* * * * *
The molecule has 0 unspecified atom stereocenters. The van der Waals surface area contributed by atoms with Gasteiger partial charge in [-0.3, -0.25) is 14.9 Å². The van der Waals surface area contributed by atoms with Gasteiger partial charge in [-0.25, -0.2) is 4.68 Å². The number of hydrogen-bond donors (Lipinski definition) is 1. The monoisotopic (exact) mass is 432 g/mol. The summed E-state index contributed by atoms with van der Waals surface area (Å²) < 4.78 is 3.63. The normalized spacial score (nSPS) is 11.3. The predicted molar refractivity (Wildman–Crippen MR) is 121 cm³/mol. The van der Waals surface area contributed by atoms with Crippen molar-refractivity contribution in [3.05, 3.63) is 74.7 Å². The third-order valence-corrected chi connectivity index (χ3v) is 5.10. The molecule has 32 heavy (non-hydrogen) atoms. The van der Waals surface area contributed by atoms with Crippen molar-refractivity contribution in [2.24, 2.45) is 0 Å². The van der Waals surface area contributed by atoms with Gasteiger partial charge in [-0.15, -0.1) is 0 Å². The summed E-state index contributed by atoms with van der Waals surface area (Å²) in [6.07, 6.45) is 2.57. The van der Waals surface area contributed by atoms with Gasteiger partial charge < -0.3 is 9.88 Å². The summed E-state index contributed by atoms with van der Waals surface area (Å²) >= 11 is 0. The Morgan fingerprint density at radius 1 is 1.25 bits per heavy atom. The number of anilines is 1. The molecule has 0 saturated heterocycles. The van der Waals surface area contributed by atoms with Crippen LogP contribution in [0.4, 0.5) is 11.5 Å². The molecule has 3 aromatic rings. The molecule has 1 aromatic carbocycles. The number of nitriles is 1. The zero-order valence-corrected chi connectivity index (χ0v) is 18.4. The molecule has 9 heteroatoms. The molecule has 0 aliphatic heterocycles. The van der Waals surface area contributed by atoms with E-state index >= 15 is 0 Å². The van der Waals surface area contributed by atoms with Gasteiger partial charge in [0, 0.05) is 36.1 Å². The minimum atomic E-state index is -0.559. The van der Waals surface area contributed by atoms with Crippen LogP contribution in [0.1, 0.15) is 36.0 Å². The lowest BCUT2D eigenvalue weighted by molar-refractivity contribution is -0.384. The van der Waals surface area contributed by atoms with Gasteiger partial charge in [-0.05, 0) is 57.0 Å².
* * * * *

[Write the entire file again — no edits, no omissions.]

The molecule has 0 unspecified atom stereocenters. The van der Waals surface area contributed by atoms with Gasteiger partial charge in [-0.3, -0.25) is 14.9 Å². The van der Waals surface area contributed by atoms with Gasteiger partial charge in [-0.25, -0.2) is 4.68 Å². The number of hydrogen-bond donors (Lipinski definition) is 1. The monoisotopic (exact) mass is 432 g/mol. The summed E-state index contributed by atoms with van der Waals surface area (Å²) < 4.78 is 3.63. The normalized spacial score (nSPS) is 11.3. The predicted molar refractivity (Wildman–Crippen MR) is 121 cm³/mol. The van der Waals surface area contributed by atoms with Crippen molar-refractivity contribution in [3.05, 3.63) is 74.7 Å². The third-order valence-corrected chi connectivity index (χ3v) is 5.10. The molecule has 32 heavy (non-hydrogen) atoms. The van der Waals surface area contributed by atoms with Crippen molar-refractivity contribution in [2.24, 2.45) is 0 Å². The van der Waals surface area contributed by atoms with Gasteiger partial charge in [-0.15, -0.1) is 0 Å². The summed E-state index contributed by atoms with van der Waals surface area (Å²) in [6.07, 6.45) is 2.57. The van der Waals surface area contributed by atoms with Gasteiger partial charge < -0.3 is 9.88 Å². The summed E-state index contributed by atoms with van der Waals surface area (Å²) >= 11 is 0. The Morgan fingerprint density at radius 1 is 1.25 bits per heavy atom. The number of anilines is 1. The molecule has 0 saturated heterocycles. The van der Waals surface area contributed by atoms with Crippen LogP contribution in [0.4, 0.5) is 11.5 Å². The molecule has 3 aromatic rings. The molecule has 1 aromatic carbocycles. The number of nitriles is 1. The zero-order valence-corrected chi connectivity index (χ0v) is 18.4. The molecule has 9 heteroatoms. The molecule has 0 aliphatic heterocycles. The van der Waals surface area contributed by atoms with E-state index >= 15 is 0 Å². The van der Waals surface area contributed by atoms with Gasteiger partial charge in [0, 0.05) is 36.1 Å². The minimum atomic E-state index is -0.559. The van der Waals surface area contributed by atoms with Crippen LogP contribution in [0.1, 0.15) is 36.0 Å². The lowest BCUT2D eigenvalue weighted by molar-refractivity contribution is -0.384. The van der Waals surface area contributed by atoms with Gasteiger partial charge in [-0.05, 0) is 57.0 Å².